Wedding Car

It had been placed directly outside the Elim Christian Fellowship Church. A kind of make-shift barrier made up of a plank of wood laid across two chairs. The plank looked like a painted floorboard, its layers of paint long since peeled. Several A4 sheets of paper printed with the words RESERVED FOR WEDDING CAR had been sellotaped to the board. Some had come away from their tape and one was trapped under a wheel of a car further up the road. The chairs were plastic, austere. There was no hint of any extravagance, pomp or flurry to come. What would the wedding car look like? Would there be confetti thrown? The Elim Church was the congregation that Jeanette Winterson’s adopted family belonged to with the now infamous exorcism and full-body baptismal insertions. It makes me shiver a bit. When I walk past. But that was then and perhaps now they are a little less fundamentalist. Even so, the prospect of a wedding car arriving there bedecked in ribbons and bows seems an anathema. We wonder if Elephant’s parents are members, it is the only way to explain their utter lack of sociability. 

He started speaking to us as if he knew us, or at least him. He’d been doing up a mobile van, a bright red thing. It’s going to New Zealand tomorrow, he said, pointing at it. It had to be cleared of all cobwebs before it went, he said, proudly. It gleamed. We admired it noisily and walked on. The mobile van parked outside Alexandra Hall is a little shabbier. The raised, glue-d on lettering on its bonnet looked like Japanese script, illegible to me. But as I walked past I suddenly saw it. It wasn’t oriental at all but English. The word was MABEL.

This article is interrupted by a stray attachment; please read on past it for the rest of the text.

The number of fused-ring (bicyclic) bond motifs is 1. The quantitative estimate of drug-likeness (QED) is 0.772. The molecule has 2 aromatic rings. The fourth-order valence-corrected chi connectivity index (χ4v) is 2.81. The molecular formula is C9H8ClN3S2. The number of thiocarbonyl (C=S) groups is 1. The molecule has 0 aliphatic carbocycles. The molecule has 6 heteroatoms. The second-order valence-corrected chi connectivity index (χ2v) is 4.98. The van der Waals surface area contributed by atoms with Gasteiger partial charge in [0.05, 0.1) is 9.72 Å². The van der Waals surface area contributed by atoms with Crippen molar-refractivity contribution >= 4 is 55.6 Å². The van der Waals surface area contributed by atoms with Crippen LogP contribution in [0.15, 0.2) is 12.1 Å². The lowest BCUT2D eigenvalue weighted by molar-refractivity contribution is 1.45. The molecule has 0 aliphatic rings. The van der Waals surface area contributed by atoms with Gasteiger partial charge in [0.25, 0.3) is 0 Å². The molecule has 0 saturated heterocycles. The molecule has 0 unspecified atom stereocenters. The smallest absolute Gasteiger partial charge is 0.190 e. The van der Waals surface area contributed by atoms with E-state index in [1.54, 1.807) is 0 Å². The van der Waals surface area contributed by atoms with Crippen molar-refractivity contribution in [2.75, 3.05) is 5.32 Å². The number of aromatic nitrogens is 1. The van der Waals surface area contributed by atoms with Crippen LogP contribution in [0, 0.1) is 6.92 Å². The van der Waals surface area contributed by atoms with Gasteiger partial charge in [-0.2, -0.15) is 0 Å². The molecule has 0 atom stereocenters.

Two girls were sitting hunched on a bench near Pier Pressure. A jacket and two phones lay on the ground ahead of them just beneath the railings, looking like they’d been thrown there. One of the girls was crying, the other was comforting her.

I see the slug trails as I walk along North Road. The glisten and shine in the lamplight. There are shiny things on the ground everywhere. My eyes search for them: silver paper from a chewing gum packet, bits of cellophane, an odd coin, a button embed into the paving.

No writing today. There are my accounts to do and I must do a few hours on his quilt, then to work.

She was a healer, undoubtedly. Her hands were hot with it. But things were a little haphazard. I don’t find even a small amount of chaos relaxing. I want it all to go smoothly. She asked questions of me, I didn’t want to talk and was mono-syllabic. Did she think me rude? She was good. I felt floaty and out of synch afterwards.

We sat on a bench in the sun. He was loquacious, happy. Let me show you Prospect Street, he said.

By Ellen Bell

Artist and writer currently living in Aberystwyth.